Friday 30 May 2014

Bisexual or bi-sexual?

One question that's cropped up many times in my 20-something years of bi activism and bi volunteering is this:

Should bisexual and bisexuality be spelled with hyphens, as bi-sexual and bi-sexuality?

I say, down with the hyphen! Two reasons:

1) We don't hyphenate homo-sexuality or hetero-sexuality.

2) Generally when words get hyphenated like that it's because they aren't real words or are just getting accepted into English as a single word (think of old films where to indicate the passage of time they have a flipping calendar with "TO-DAY IS" on it -- or how early on people tended to write email as e-mail). As bisexuality is real and definitely not something invented earlier this week, I think the hyphen sends out all the wrong signals on that front too.

I wrote this in a thread somewhere else but thought it was worth copying over here :)

Friday 23 May 2014

England swings Right

With almost all the council election results in (there seem to be far fewer seats up than in 2010 which I'm a bit puzzled by) we've got a fair idea of the outcome of this year's May council elections, over which to ruminate wildly while waiting for the European election count this Sunday.

Across England the shift in seats is rightwards: towards the fear of your neighbour and the promise of a "better yesterday"-ism from Tory to UKIP, and similarly toward a more authoritarian, monocultural society in shifting from Liberal to Green.

Labour have picked up seats but their vote seems to have stalled. Like some of the county council seat results last year, when looking ward by ward at different councils today I kept finding find someone had got in not because Labour support has risen but because the voters seeking to oust them have shuffled between other parties and the famed 'split opposition' aspect of First Past The Post has done its work.

Monday 19 May 2014

Chwarae Teg

Fair play to the BNP*, normally when I get a bit of paper through my letterbox with racism on it, it's from the Labour Party.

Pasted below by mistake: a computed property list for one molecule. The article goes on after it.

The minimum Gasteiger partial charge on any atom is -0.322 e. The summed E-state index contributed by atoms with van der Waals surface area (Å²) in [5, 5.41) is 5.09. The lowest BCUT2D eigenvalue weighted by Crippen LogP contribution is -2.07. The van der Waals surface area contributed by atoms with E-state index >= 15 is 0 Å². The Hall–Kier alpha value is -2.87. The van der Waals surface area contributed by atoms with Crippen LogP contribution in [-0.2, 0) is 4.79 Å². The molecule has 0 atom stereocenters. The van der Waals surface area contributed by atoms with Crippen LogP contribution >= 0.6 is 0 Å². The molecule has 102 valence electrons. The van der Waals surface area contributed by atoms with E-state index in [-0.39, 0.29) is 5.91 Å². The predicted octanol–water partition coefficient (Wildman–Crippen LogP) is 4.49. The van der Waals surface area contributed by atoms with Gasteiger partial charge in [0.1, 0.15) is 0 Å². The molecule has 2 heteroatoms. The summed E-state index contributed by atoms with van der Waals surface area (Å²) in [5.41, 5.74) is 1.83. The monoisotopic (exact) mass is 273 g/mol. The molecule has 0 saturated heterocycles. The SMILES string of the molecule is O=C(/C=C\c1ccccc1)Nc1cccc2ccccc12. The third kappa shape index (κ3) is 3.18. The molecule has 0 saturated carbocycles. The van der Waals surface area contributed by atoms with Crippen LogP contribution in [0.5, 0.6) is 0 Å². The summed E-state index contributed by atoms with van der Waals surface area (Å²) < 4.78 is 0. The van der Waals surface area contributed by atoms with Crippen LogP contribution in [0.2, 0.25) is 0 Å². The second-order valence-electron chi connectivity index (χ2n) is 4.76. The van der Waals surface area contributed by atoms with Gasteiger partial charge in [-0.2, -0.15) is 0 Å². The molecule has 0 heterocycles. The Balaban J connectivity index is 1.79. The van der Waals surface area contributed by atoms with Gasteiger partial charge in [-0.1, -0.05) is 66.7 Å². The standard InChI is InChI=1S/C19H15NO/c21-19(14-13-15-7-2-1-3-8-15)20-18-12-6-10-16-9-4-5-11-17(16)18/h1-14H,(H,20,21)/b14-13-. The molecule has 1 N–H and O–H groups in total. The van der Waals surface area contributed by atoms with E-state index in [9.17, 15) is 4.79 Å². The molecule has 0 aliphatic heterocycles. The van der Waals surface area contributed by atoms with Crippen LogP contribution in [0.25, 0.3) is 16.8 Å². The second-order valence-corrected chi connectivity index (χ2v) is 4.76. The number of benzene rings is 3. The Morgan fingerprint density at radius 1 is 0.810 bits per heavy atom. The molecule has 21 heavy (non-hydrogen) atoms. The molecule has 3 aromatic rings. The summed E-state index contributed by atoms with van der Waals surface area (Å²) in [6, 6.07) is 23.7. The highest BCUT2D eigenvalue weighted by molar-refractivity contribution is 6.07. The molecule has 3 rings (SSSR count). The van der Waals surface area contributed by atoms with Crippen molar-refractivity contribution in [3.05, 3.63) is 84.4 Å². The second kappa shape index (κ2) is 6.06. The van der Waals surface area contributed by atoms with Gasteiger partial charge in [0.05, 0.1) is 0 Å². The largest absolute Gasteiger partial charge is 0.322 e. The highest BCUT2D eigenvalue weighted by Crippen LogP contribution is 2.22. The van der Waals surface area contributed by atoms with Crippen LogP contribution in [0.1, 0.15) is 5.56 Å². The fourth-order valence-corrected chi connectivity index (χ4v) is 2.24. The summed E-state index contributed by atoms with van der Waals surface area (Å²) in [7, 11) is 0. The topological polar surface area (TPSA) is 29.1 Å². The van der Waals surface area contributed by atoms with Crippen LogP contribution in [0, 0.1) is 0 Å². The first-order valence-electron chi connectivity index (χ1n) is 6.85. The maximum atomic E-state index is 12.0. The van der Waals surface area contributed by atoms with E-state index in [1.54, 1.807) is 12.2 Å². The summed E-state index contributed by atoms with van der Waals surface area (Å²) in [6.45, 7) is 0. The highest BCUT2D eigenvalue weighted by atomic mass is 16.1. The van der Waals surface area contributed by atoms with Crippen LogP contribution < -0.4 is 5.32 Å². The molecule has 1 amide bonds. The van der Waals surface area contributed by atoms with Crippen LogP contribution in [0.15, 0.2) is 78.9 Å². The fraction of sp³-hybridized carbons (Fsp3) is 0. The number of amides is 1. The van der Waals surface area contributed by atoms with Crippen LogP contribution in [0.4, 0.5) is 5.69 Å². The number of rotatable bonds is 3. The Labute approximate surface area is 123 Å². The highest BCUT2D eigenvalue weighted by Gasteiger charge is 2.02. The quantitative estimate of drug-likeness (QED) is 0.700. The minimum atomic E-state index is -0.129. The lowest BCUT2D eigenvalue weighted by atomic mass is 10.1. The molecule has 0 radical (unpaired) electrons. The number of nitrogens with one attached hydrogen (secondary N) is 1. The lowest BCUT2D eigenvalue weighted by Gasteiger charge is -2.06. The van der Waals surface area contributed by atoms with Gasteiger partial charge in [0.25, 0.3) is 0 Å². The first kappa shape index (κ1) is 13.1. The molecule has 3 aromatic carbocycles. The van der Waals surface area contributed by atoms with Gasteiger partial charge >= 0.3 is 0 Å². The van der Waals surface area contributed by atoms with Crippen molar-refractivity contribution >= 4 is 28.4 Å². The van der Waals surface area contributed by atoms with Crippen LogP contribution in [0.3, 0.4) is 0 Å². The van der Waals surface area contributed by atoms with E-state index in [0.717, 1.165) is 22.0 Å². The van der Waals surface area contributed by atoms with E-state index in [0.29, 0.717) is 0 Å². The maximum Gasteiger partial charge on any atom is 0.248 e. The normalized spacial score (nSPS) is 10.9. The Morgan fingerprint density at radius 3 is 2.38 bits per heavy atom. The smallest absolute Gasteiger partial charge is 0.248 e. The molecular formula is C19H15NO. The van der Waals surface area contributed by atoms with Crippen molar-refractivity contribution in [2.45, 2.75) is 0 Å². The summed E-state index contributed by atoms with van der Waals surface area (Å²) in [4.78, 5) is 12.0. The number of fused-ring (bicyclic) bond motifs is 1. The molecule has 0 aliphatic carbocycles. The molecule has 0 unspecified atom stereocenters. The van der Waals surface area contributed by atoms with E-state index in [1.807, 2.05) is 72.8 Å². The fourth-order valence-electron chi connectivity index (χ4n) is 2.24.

Hopefully despite going for the same values as Manchester Labour, Griffin will nonetheless be out on his arse come Sunday.

* not a phrase that comes easily

Saturday 17 May 2014

My speech for the Manchester IDAHOBIT vigil today


Why ram in the B, people ask. It is controversial, even with the international IDAHOBIT committee.

In Australia today there's a film festival to mark IDAHOBIT. In their publicity they have said it is an LGBT event, challenging homophobia and transphobia and a celebration of lesbian, gay and transgender life.

Colleagues from the equivalents of BiPhoria down under have challenged this, not surprisingly. Is the B in that LGBT just there to make up the numbers?

And they were told: biphobia is just a subset of homophobia, it doesn't need mentioning.

I understand how people come to say that - it has long been the accepted idea of bisexuality. Half gay, half the oppression. Growing up and coming out into queer culture 20 or so years ago it was the received wisdom that I received too.

We didn't know better because bi voices had not reached that critical mass. And that connects to the wider world issues that IDAHOBIT draws to our attention, because then we similarly just couldnt know what was happening for queers in other nations.

And just as we have started thanks to the internets to learn of how things may be good or bad abroad, we have come to understand a lot more of life here in the UK too, and to have research on bi life rather than just the odd bit of anecdote.

Because when we started to learn from one another, it all got a bit more frightening.

Across Europe, 50% of lesbians and gay men are out at work. Fifty percent. That's great! Except... when we think of the maths adding up to 100. That means 50% aren't, often because they don't feel it would be safe or wise.

But then: only 27% of bi women are out at work
And 14% of bi men.

86% of the men in my community keeping themselves in the closet because of prejudice in the workplace, even in countries like ours where the law offers some kind of protection.

Just yesterday I got an email to BiPhoria from someone who had sought support at their LGBT staff network, "employee at national law firm... Weird how lgbt groups, like mine at my work can make me feel less included than not having one at all." Because biphobia comes from inside the gay community too.

Three years ago a report on queer people's health found one in five bi women rated their health as fair or worse than that. For gay and straight women it was one in ten.

When it came to their mental health, four per cent of straight women reported a long term illness. 12% of lesbians. But 21% of bi women.